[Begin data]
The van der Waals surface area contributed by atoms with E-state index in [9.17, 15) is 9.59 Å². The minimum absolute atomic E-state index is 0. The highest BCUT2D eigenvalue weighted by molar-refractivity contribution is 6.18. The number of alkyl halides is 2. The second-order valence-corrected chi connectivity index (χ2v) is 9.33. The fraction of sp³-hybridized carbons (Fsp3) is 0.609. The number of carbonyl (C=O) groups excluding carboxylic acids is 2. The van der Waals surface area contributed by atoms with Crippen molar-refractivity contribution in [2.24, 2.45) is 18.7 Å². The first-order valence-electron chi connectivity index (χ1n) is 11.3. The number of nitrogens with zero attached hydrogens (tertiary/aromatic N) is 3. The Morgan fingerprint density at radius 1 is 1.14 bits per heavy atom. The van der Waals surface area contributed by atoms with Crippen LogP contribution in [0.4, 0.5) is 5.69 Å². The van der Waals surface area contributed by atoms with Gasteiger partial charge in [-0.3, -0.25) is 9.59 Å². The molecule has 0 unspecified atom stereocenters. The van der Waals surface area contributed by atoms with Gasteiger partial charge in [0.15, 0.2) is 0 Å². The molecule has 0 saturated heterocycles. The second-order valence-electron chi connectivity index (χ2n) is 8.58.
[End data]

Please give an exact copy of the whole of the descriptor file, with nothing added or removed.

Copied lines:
The van der Waals surface area contributed by atoms with E-state index in [9.17, 15) is 9.59 Å². The minimum absolute atomic E-state index is 0. The highest BCUT2D eigenvalue weighted by molar-refractivity contribution is 6.18. The number of alkyl halides is 2. The second-order valence-corrected chi connectivity index (χ2v) is 9.33. The fraction of sp³-hybridized carbons (Fsp3) is 0.609. The number of carbonyl (C=O) groups excluding carboxylic acids is 2. The van der Waals surface area contributed by atoms with Crippen molar-refractivity contribution in [2.24, 2.45) is 18.7 Å². The first-order valence-electron chi connectivity index (χ1n) is 11.3. The number of nitrogens with zero attached hydrogens (tertiary/aromatic N) is 3. The Morgan fingerprint density at radius 1 is 1.14 bits per heavy atom. The van der Waals surface area contributed by atoms with Crippen LogP contribution in [0.4, 0.5) is 5.69 Å². The van der Waals surface area contributed by atoms with Gasteiger partial charge in [-0.3, -0.25) is 9.59 Å². The molecule has 0 unspecified atom stereocenters. The van der Waals surface area contributed by atoms with Gasteiger partial charge in [0.15, 0.2) is 0 Å². The molecule has 0 saturated heterocycles. The second-order valence-electron chi connectivity index (χ2n) is 8.58.